Robert Rivard

It seems only fitting that the Texas Book Festival/San Antonio Edition includes, among the 50 authors converging Saturday on the Central Library and Southwest School of Art, a young author with what looks to be the next big book about Texas.

People outside Texas are always in the market for a book that dissects Texans and our culture. Even inside the Lone Star state, we Texans hurriedly analyze every word anyone writes about us. So if you take the time tomorrow to attend just one session, perhaps it ought to be with Texas Monthly senior editor Erica Grieder.

Grieder’s debut book, “Big, Hot, Cheap and Right: What American Can Learn From The Strange Genius Of Texas,” is right at the top of the PublicAffairs Spring 2013 catalogue.

Grieder will be discussing Texas politics with fellow author James Haley and moderator Evan Smith, the Texas Tribune editor-in-chief and CEO. Their discussion, “Big State, Big Politics,” is at 10 a.m. in the Gallery Shop of the Ursuline campus. Check out the full author list and event schedule at

The Rivard Report has published several Q&As this week with bookfest organizers and authors. Here is our conversation with Grieder:

You’re a senior editor for Texas Monthly and you spent several years covering the state for The Economist magazine. Did writing for an international audience cause you to see Texas from the outside rather than as a local?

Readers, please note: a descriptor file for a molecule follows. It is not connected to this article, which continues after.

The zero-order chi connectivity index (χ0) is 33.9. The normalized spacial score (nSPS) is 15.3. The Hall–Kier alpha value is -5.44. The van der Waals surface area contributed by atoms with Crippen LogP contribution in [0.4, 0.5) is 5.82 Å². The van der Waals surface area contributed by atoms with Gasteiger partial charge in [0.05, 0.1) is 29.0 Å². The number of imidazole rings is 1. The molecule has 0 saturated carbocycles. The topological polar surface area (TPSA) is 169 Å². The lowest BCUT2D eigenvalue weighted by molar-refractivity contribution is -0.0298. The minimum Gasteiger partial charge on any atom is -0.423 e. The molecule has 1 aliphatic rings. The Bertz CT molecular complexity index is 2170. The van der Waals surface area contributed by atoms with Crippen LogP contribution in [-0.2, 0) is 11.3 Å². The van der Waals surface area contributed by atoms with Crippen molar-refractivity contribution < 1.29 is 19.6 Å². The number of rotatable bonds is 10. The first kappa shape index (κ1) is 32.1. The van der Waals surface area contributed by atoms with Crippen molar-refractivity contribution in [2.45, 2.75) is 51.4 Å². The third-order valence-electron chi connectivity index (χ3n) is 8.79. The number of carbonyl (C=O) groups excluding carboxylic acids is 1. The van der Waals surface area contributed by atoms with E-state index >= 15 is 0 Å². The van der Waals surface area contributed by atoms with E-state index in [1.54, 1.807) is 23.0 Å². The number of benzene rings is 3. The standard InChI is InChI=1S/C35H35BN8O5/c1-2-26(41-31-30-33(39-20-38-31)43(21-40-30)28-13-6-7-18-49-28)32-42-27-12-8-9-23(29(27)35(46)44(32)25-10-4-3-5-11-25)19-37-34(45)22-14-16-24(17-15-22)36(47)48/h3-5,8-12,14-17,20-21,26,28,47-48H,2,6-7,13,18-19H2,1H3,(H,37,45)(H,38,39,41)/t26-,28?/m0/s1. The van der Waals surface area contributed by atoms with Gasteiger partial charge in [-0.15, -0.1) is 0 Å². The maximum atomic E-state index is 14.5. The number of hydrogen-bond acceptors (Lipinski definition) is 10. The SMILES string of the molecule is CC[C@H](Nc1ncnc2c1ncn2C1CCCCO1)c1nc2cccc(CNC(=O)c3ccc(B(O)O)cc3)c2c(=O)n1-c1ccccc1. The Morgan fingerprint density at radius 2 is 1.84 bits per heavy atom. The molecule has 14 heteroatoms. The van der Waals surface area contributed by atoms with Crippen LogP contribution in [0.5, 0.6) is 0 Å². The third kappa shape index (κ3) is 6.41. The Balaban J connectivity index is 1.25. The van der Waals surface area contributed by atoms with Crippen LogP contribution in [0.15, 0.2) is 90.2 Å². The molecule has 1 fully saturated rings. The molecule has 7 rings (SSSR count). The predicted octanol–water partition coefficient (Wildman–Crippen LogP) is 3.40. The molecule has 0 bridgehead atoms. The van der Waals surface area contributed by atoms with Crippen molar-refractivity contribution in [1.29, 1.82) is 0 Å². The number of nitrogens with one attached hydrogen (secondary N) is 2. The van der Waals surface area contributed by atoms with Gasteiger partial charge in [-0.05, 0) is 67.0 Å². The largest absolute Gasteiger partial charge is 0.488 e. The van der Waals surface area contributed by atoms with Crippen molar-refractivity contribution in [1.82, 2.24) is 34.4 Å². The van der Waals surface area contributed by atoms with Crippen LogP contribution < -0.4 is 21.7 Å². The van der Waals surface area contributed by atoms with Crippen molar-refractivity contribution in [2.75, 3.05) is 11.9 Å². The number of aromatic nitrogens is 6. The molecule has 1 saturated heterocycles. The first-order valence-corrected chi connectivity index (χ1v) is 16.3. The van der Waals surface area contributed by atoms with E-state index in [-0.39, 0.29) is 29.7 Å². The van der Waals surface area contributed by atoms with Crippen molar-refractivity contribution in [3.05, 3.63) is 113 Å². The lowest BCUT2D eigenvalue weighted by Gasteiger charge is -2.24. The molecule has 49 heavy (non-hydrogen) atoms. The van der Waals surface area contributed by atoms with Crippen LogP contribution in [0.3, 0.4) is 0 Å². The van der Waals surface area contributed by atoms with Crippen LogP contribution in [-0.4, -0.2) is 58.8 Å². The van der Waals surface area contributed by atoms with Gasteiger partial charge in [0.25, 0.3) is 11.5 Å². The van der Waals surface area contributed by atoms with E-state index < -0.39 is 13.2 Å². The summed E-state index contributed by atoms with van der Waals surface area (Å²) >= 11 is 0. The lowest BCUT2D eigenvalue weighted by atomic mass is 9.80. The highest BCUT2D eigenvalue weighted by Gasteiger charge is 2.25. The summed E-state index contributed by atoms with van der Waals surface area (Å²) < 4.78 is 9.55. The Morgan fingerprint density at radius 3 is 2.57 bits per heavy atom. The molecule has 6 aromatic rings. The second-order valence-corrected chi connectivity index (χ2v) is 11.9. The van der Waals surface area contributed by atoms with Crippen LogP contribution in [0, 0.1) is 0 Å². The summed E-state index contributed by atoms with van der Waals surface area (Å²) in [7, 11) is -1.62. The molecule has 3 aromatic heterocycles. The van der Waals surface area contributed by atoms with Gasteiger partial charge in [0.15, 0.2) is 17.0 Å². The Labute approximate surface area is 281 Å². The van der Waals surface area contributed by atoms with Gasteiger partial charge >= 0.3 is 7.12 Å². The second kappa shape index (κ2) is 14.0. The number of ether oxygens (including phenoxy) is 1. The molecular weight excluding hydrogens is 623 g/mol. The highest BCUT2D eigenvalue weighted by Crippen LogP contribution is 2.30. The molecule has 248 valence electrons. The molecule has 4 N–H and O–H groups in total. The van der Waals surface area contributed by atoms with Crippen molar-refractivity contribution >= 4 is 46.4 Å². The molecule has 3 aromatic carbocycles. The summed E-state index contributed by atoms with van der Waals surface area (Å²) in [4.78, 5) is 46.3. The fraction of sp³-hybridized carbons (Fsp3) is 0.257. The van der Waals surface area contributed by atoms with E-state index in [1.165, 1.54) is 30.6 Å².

Well, I’ve lived in a lot of states so I’ve had a sort of insider-outsider view of Texas for a while. Working at The Economist did cultivate that tendency – not in a negative way, but if you’re an American writing about Texas (and other states) for an international audience, you have to keep an eye out for things that Americans might understand intuitively, but that need to be made explicit for outside readers.

Although, now that you bring it up, there is an interesting overlap between Economist culture and Texan culture, which is that both are unusually predisposed to look at issues through an economic lens. It’s one of the things that I liked about writing for The Economist and it probably helps explain why they publish a lot of stories about and from Texas – a lot of international press lost interest after George W. Bush left the presidency.

Is it true that you are from San Antonio? Tell us about your roots, what took you away from the city, and how you feel about returning now for the Texas Book Festival/San Antonio Edition:

Yes. I would say yes (that I’m from San Antonio). This can be a tricky question for me because when you tell someone you’re from San Antonio the next question is always, “Where did you go to high school?” and I went to high school in Delaware because I’m a military brat. My parents were both in the Air Force. My mom retired from the service after I was born – I have four brothers, and I’m the second-oldest – and my dad stayed in for nearly thirty years. We moved to Randolph Air Force Base when I was in first grade but moved away the summer after fifth. Then my family moved back when I was in college in, I think, 2001. That’s where they’ve been ever since.